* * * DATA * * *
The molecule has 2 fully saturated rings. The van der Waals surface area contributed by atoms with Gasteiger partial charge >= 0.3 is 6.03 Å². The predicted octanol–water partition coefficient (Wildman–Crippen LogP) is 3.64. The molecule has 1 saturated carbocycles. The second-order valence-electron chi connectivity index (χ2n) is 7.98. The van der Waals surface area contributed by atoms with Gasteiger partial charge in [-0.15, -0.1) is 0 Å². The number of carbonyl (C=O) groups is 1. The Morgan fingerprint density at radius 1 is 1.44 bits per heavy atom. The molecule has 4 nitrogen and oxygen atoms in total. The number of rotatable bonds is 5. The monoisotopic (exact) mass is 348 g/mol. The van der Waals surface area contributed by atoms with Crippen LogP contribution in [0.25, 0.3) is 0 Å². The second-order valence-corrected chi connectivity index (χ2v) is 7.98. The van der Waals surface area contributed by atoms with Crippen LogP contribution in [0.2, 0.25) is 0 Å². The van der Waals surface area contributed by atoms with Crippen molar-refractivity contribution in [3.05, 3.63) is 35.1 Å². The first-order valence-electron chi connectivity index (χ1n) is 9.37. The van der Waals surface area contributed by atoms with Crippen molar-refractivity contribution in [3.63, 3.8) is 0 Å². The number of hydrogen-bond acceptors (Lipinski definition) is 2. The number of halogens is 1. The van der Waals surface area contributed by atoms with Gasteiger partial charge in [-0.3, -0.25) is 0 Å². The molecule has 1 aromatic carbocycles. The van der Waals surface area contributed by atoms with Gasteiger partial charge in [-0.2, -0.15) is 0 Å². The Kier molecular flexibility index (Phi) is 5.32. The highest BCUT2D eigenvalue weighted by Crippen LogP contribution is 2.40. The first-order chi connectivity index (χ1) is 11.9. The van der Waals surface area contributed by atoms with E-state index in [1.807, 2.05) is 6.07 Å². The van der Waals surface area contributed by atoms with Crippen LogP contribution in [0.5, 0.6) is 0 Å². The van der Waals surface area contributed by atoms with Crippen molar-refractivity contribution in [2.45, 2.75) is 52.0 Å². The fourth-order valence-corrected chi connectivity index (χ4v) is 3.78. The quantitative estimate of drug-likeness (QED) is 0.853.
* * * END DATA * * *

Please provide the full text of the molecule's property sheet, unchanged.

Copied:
The molecule has 2 fully saturated rings. The van der Waals surface area contributed by atoms with Gasteiger partial charge >= 0.3 is 6.03 Å². The predicted octanol–water partition coefficient (Wildman–Crippen LogP) is 3.64. The molecule has 1 saturated carbocycles. The second-order valence-electron chi connectivity index (χ2n) is 7.98. The van der Waals surface area contributed by atoms with Gasteiger partial charge in [-0.15, -0.1) is 0 Å². The number of carbonyl (C=O) groups is 1. The Morgan fingerprint density at radius 1 is 1.44 bits per heavy atom. The molecule has 4 nitrogen and oxygen atoms in total. The number of rotatable bonds is 5. The monoisotopic (exact) mass is 348 g/mol. The van der Waals surface area contributed by atoms with Crippen LogP contribution in [0.25, 0.3) is 0 Å². The second-order valence-corrected chi connectivity index (χ2v) is 7.98. The van der Waals surface area contributed by atoms with Crippen LogP contribution in [0.2, 0.25) is 0 Å². The van der Waals surface area contributed by atoms with Crippen molar-refractivity contribution in [3.05, 3.63) is 35.1 Å². The first-order valence-electron chi connectivity index (χ1n) is 9.37. The van der Waals surface area contributed by atoms with Crippen molar-refractivity contribution in [3.63, 3.8) is 0 Å². The number of hydrogen-bond acceptors (Lipinski definition) is 2. The number of halogens is 1. The van der Waals surface area contributed by atoms with Gasteiger partial charge in [-0.3, -0.25) is 0 Å². The molecule has 1 aromatic carbocycles. The van der Waals surface area contributed by atoms with Gasteiger partial charge in [-0.2, -0.15) is 0 Å². The Kier molecular flexibility index (Phi) is 5.32. The highest BCUT2D eigenvalue weighted by Crippen LogP contribution is 2.40. The first-order chi connectivity index (χ1) is 11.9. The van der Waals surface area contributed by atoms with E-state index in [1.807, 2.05) is 6.07 Å². The van der Waals surface area contributed by atoms with Crippen LogP contribution in [0.5, 0.6) is 0 Å². The van der Waals surface area contributed by atoms with Crippen molar-refractivity contribution in [2.45, 2.75) is 52.0 Å². The fourth-order valence-corrected chi connectivity index (χ4v) is 3.78. The quantitative estimate of drug-likeness (QED) is 0.853.